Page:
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So you’re thinking about buying a piece of art.

Perhaps it’s your first, or perhaps you’ve never really thought about art outside of finding something decorative to hang on your walls.

Where does one start?

First off, ask yourself why you need or want a piece of art. If you’re buying for pure investment, the considerations at hand are quite different and you probably don’t need to continue reading this. However, for those of us who aren’t seasoned art collectors the aim is usually to acquire something that we like, that fits in with our décor (if we’re intending to hang a work up right away), that’s affordable, and if we’re lucky, is a good piece of art by an interesting artist.

We’re by no means massive collectors, but we’ve picked up a thing or two with our own personal purchases, in our art historical studies and in our roles as members of the art media. So, for this opinion piece, we’d like to share some of our tips with you on things to keep in mind if you’re attending the fairs and shows at Singapore Art Week, and you’re in the market for a work.

1) Know what you want to buy

Sounds like an obvious point to make, doesn’t it?

But it’s easy to get lost in the flurry and madness of art fairs, as things can get pretty overwhelming. So before you set out, have a good think about what you’d like to purchase and why. If it’s a painting for your living room, measure the exact dimensions of the space you’d like to fill out. If it’s a sculpture or installation you’d like to acquire, do the same. If you’re going to view the works in person, or at a fair, bring a measuring tape with you. 

Bring photos of your interiors with you or even your designer. All of these will help you to visualize and focus on the colours and images you’d like to see in the space you want to decorate. If you’re more of a techie, some of the augmented reality apps listed here might also be helpful.

Do make sure you think about the kinds of materials that would be suitable for display in your space, and ask gallerists about it. Is it a space that’s exposed to direct sunlight, or will it be constantly air-conditioned? Would the work survive well in such a space? Paper works, for example, are difficult to maintain in humid Singapore, but the problems can be mitigated with specialist framing.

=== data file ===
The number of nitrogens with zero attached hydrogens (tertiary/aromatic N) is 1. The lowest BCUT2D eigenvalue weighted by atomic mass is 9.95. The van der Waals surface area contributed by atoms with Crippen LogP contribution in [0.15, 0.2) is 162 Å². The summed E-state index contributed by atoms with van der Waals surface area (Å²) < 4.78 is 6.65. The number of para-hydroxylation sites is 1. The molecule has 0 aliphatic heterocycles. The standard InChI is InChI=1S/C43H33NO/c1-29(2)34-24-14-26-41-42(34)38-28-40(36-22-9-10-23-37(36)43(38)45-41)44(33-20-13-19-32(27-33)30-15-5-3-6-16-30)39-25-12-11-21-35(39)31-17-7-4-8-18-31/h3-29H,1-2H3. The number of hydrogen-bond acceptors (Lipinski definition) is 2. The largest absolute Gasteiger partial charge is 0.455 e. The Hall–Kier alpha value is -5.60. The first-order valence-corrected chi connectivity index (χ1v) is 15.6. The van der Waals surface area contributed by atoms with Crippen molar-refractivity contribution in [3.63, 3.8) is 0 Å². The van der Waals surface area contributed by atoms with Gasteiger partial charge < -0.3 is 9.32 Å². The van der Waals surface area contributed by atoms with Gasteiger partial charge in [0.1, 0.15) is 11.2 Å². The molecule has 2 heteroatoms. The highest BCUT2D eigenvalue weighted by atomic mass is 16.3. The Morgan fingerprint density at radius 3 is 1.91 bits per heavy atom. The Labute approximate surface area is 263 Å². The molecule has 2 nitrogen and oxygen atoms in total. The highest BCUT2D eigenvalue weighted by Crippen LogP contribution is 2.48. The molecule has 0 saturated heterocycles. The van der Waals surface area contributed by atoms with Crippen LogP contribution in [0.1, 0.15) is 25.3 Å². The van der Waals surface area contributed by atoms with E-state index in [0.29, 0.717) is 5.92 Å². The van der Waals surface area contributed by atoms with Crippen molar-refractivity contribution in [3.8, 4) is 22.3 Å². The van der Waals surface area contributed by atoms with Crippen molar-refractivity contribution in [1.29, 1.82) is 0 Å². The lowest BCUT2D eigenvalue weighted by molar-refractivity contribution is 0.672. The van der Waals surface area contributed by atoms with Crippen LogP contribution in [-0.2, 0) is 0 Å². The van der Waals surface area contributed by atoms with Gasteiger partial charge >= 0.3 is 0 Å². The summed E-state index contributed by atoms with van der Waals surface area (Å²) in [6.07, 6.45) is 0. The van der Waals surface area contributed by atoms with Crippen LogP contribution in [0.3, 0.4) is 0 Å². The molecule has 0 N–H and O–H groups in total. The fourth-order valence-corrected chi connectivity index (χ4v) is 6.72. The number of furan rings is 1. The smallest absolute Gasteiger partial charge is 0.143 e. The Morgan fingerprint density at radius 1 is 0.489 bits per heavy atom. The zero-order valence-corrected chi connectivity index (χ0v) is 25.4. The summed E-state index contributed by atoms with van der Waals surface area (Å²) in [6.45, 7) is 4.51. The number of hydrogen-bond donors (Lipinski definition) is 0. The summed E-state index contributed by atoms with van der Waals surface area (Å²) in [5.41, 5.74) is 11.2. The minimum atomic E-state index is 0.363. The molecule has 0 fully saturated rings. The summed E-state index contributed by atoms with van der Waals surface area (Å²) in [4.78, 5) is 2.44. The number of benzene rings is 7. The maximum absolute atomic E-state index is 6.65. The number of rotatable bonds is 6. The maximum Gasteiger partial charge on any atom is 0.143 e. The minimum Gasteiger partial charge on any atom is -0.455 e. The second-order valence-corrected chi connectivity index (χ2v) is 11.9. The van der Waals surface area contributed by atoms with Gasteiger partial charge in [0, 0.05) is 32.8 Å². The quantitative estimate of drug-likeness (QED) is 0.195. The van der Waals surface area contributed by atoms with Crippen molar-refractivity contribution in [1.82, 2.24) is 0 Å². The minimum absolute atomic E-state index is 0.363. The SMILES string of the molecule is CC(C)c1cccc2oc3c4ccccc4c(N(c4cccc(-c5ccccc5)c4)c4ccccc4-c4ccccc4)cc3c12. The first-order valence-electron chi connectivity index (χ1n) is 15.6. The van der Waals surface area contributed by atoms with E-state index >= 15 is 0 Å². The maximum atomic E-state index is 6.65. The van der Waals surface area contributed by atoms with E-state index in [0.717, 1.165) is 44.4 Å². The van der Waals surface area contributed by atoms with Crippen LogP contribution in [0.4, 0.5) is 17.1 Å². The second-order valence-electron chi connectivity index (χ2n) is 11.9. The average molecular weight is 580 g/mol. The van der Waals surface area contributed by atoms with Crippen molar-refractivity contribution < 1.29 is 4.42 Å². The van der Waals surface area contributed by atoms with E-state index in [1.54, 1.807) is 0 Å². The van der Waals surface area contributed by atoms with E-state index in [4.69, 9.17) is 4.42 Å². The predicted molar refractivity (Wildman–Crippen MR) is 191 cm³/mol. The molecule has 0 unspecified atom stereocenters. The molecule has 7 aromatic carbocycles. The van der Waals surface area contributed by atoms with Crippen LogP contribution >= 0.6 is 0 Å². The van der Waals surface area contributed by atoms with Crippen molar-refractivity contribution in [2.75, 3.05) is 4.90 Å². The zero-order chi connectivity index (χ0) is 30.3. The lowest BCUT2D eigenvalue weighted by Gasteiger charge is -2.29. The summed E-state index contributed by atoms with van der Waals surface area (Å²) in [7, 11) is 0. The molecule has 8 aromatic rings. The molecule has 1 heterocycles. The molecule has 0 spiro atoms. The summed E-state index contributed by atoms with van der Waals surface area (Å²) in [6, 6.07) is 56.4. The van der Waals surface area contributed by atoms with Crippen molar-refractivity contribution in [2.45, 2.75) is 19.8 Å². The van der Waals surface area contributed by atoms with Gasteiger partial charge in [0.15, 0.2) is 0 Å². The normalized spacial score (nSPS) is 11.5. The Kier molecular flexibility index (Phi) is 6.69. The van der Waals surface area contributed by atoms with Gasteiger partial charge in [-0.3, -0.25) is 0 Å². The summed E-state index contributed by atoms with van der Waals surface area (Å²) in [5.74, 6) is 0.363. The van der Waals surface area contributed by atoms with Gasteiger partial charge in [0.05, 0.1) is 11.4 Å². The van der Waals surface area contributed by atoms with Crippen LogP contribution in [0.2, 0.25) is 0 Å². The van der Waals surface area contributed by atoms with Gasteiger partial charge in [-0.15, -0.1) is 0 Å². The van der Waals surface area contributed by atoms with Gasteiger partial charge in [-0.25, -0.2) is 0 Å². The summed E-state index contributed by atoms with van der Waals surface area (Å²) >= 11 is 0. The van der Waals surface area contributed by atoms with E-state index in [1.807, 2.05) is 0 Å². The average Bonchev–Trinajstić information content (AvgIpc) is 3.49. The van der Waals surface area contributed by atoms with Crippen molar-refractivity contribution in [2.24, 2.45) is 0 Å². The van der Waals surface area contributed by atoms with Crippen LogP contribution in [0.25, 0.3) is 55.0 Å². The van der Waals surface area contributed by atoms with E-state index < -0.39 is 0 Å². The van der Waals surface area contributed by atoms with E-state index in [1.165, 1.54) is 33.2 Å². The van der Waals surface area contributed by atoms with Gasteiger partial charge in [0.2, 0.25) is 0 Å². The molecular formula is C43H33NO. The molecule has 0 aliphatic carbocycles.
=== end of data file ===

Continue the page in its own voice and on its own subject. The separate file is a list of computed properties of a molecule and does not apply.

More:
2) Decide on a price point

The art market is famously opaque and in many ways resembles the financial markets without any regulation. If you’re looking to buy something in the hope that it will appreciate in value, then, simply put,  you need to do your homework and know people who know things. This can mean anything from reading up on academic texts, following auction and art market reports, talking to gallerists and experienced collectors and getting as much information on the artists and artwork as you can.

Frankly, this isn’t easy if you are new to the scene. Who do you talk to? Why would people share privileged information with you?

“Because I have money to spend,” you might say?

Well, here’s a bit of news – not all money in the art world is ranked equally. Gallerists routinely set aside works for collectors whom they would like to see their artists placed with. A work being included in a famous collector’s collection can do wonders for an artist’s reputation. Pricing in the art world is also notoriously difficult to pin down. Art is an impossible commodity to value objectively, and even similar-looking works can reasonably command different prices. Sizing could be different, or an artist may have gone on to accomplish new and different things during an intervening time period.